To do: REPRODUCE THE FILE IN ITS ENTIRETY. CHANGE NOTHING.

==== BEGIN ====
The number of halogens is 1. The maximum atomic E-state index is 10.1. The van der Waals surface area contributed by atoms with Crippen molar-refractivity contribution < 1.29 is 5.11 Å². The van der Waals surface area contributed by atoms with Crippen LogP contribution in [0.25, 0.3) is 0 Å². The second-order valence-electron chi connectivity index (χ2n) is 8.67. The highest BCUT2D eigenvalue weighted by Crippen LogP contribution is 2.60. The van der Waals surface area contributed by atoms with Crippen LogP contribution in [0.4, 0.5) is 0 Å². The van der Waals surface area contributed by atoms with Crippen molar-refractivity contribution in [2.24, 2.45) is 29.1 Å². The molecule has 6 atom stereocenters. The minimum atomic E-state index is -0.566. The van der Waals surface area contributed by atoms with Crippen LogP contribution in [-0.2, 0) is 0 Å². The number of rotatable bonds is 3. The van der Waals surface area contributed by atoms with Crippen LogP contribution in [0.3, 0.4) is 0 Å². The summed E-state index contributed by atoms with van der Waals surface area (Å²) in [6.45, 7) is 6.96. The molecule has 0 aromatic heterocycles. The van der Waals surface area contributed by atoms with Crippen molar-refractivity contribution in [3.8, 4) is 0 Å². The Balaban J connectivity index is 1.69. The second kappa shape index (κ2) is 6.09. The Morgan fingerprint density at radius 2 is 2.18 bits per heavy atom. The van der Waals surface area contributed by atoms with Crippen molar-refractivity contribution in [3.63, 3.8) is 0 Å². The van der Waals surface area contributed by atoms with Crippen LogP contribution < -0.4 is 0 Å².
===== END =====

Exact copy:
The number of halogens is 1. The maximum atomic E-state index is 10.1. The van der Waals surface area contributed by atoms with Crippen molar-refractivity contribution < 1.29 is 5.11 Å². The van der Waals surface area contributed by atoms with Crippen LogP contribution in [0.25, 0.3) is 0 Å². The second-order valence-electron chi connectivity index (χ2n) is 8.67. The highest BCUT2D eigenvalue weighted by Crippen LogP contribution is 2.60. The van der Waals surface area contributed by atoms with Crippen LogP contribution in [0.4, 0.5) is 0 Å². The van der Waals surface area contributed by atoms with Crippen molar-refractivity contribution in [2.24, 2.45) is 29.1 Å². The molecule has 6 atom stereocenters. The minimum atomic E-state index is -0.566. The van der Waals surface area contributed by atoms with Crippen LogP contribution in [-0.2, 0) is 0 Å². The number of rotatable bonds is 3. The van der Waals surface area contributed by atoms with Crippen LogP contribution in [0.3, 0.4) is 0 Å². The summed E-state index contributed by atoms with van der Waals surface area (Å²) in [6.45, 7) is 6.96. The molecule has 0 aromatic heterocycles. The van der Waals surface area contributed by atoms with Crippen molar-refractivity contribution in [3.8, 4) is 0 Å². The Balaban J connectivity index is 1.69. The second kappa shape index (κ2) is 6.09. The Morgan fingerprint density at radius 2 is 2.18 bits per heavy atom. The van der Waals surface area contributed by atoms with Crippen molar-refractivity contribution in [3.63, 3.8) is 0 Å². The van der Waals surface area contributed by atoms with Crippen LogP contribution < -0.4 is 0 Å².